13. Here you guys go, this is a simple and I would assume very profitable way of disposing of scraps/off-cuts. The fact that someone is paying $35 dollars for this is mind boggling. https://www.tannergoods.com/products/single-wristband-cognac-stainless
  14. I got into leathercraft just so I could make a folio (i guess is the best word for it), because i couldn't find anything of the quality or style I wanted even up to the $1k range.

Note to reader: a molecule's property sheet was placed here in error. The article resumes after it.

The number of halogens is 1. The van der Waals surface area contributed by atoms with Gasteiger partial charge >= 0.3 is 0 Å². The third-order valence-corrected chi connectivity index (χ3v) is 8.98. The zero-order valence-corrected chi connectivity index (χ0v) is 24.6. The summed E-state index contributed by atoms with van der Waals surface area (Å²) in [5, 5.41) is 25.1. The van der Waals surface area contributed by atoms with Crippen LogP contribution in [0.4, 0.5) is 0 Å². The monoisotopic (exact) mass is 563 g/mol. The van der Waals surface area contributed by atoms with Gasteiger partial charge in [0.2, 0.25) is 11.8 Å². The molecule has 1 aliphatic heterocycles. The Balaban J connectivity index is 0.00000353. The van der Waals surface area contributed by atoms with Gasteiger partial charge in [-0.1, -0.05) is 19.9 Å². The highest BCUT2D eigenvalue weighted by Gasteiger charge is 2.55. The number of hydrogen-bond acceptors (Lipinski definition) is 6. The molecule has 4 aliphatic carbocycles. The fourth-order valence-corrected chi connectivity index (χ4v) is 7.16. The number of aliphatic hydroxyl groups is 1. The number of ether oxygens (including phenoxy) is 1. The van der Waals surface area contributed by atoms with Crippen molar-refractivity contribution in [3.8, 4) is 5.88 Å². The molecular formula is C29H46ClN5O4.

15. I was trained as a physicist who specialized in software, and I have worked most of my professional career as a developer, And I love what I do. Imo, the number one issue with most of the people who get disillusioned with tech/IT, is that they shouldn't have been here in the first place. Some of them got sucked in by the allure of a well paying job. A lot of others I have known thought, it would be cool, because it's an office job with lots of down time, and a flexible schedule. However, Almost every single one of them had the same underlying issue, they don't want to learn new things, and they don't want to solve new problems every day. IMO, the out of hand social media stuff, and general lack of caring about anything, is a sign of poor parenting. I was raised to take pride in my work, whatever it is, and I Generally don't care what most people think one way or the other, as i was raised to know my worth and have self respect. I'm the type of guy who generally says we are either going to do it right, or we aren't going to do it at all. One of my other hobbies is woodworking, and knowing your worth is a topic that's routinely brought up in the community. Doesn't matter if you're a hobbyist who does a commission piece every year or two or a self employed bushiness owner. If you're cheap people who know you will always expect you to be on the cheaper side, and you will never get out from underneath the stigma. I've seen videos, and they usually offer a seminar or who at woodworking shows to go over the details, as they are talking about more than your time and the cost of the materials. Imo, The internet is a benefit or a hindrance depending on who you are. Back in the day if you wanted to sell something, you had to do it locally unless you where a large company who could afford regional or national level advertising. Thus, if you were in a saturated market you where going to have a real hard time staying in business. Today anyone can set up an Instagram account to promote themselves, and an etsy or shopify account to sell their products to anyone anywhere in the world. The down side is that you need to be able to stand out from the crowed. You need to be able to promote yourself via social media with quality videos and photos, and you need the same for your website/store. Sadly I see a lot of people fall flat on their face in this regard, as they think having a website is all they need. Barry Kings website for example is atrocious. If you go looking for a Maul you will find tiny images and no details other then the diameter of the head and the weight. If you want to know how long the handle is, what it or the head are made out of you need to start googling. People reselling his products aren't any better either. Imo, leather craft is also an industry where the customer needs to be educated to an extent, but very few people are doing it. If I started a leather goods company tomorrow I'd probably have some products that have multiple versions. Hand stitched and machine stitched, lined and unlined, normal and premium leather etc. But i would also have a place where potential customers could learn what those terms mean and what the benefits of one vs the other are. I saw a very nice portfolio the other day on etsy, but the marketing was terrible. It had a few small pictures, and the description was something like hand made from full grain vegetable tanned shoulder leather. The first thing that came to mind, was your average person has no idea what any of that means, and they aren't going to spend the time to look it up.